“You know, is there a point to this?” he enquired, leaning forward, his elbows resting on his knees. “Because it’s getting kinda old, you telling me what a great guy I am, I already know!”

“Your sarcasm and dismissive behaviour will only serve to lengthen this, Colonel,” Lya advised. “But since you did mention your benevolence perhaps you would like to clarify how a man of these qualities can change so much?”

“Okay, firstly, I’m not benevolent, never have been!  Secondly, I haven’t changed, I’ve just wised up.  What’s the damn point in running around the universe playing nice, when I can just wipe it all out in the blink of an eye and have done with it?” he demanded.  “You answer me that?”

“Do other races, other cultures and species have no right to life, Colonel?” Lya queried.

O’Neill exhaled loudly, throwing his hands up in dismay. “I’m SO not going there!” he retorted.

“Why, Colonel?  Do you not have an answer?” she persisted. “Since you believe you have the right to arbitrarily exterminate, do you have no reason to justify this action?”

Jack’s features contorted as he considered the question.  “Nope!  Don’t need one,” he remarked at length, looking away from her invasive gaze.

“Very well,” she answered, standing.  A P-90 appeared at the man’s feet; the colonel looking slightly surprised, a grimace crossed his features.

“And this is?” he enquired.

“Since you believe that the Nox are all that stand before you and domination of the galaxy, here is your weapon,” Lya told him. “I am unarmed.”

Jack looked down at the weapon, then back to the woman. “Okay, that’s not real,” he stated, pointing down at the P-90. “Playing games with my head isn’t gonna get me to change my mind you know?”

“You will find it is very real, Colonel, or perhaps you require something a little more personal,” she enquired. “Such as…”

The knife that appeared beside the P-90 was the same one he always carried on away missions.  He leant down and picked it up. “So you’re trying to check on my benevolence level here right?” he noted, checking the blade and the grip of the handle.  “Sweet!” he added, rising from the crib.  He moved across to her. “You wanna see how we do this in Special Forces?” he enquired.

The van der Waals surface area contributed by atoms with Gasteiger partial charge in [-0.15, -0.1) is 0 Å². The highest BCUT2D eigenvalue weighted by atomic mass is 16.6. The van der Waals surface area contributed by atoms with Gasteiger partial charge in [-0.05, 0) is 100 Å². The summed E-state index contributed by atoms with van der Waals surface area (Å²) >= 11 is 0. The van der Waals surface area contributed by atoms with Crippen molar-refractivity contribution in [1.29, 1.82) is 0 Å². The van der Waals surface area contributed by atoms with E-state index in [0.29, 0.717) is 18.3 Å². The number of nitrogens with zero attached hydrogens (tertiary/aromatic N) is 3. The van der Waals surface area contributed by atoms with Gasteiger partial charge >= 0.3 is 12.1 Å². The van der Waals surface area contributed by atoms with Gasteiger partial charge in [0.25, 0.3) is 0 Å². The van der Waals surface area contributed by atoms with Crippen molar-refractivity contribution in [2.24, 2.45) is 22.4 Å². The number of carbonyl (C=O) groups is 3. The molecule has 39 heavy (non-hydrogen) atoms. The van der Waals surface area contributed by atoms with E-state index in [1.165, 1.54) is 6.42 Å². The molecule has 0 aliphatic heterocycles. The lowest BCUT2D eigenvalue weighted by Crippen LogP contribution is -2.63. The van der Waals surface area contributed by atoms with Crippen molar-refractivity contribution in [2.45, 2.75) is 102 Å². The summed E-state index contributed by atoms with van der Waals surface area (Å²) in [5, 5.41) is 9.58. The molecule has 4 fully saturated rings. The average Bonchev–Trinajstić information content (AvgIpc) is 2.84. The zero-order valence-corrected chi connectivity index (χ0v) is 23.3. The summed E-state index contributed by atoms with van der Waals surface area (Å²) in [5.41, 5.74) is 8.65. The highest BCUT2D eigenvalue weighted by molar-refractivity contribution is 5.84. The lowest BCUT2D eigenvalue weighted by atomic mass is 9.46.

The instant he brought the knife across her throat she disappeared.  Jack chuckled to himself. “That bad ass enough for ya?” he yelled, at the top of his lungs.



Jackson sat in one of the holding rooms, alone now, waiting for someone to come and debrief him. He found himself free to think with far more clarity than he had in months.  There were no other voices in his mind, wherever O’Neill had disappeared to, before sending the ship to Kheb, and unceremoniously dumping them on the planet, he had no idea.

He’d found Hailey beside him, but no sign of Nyerti; knowing she couldn’t possibly operate the ships systems, although he couldn’t remember quite how he knew that, the thought that she had somehow made it back through the Stargate with them still weighed heavily on his mind.  TER sweep or not, he had an eerie feeling he hadn’t seen the last of her.

It was curious to be alone in his mind, not to have sarcastic comment or conversations with O’Neill, even the Sengo’lians were quiet now, and that felt strangely empty to him.

He heard voices outside, the door opened almost immediately revealing Carter and Teal’c.

“Hi,” he greeted, if somewhat dubiously.

“Daniel Jackson, it is good to see you are well,” Teal’c acknowledged.

“We’ve come to debrief you,” Sam told him, a look of reticence crossing her face.

“So I’m in here until we convince General Hammond that I’m Jack free?” Daniel ventured.

“Pretty much,” Sam replied, sitting on one of the two chairs opposite. Teal’c elected to remain standing.

“Okay, I can understand that,” he said. “What exactly is that going to take, or is that a dumb question?”

“Okay, let's just start with what happened after you left the base to go to the planet with the rescue team?” Sam questioned, her tone business like. “Why you prevented Teal’c and Colonel Makepeace from joining that mission, and what happened when you got there.”

Daniel’s hands swept across his face into his hand and came to rest at the back of his head. “Well, I was basically stopping them from being captured,” he began.

“Being captured?” Sam probed. She looked up at Teal’c. The Jaffa as usual gave no indication of his thoughts.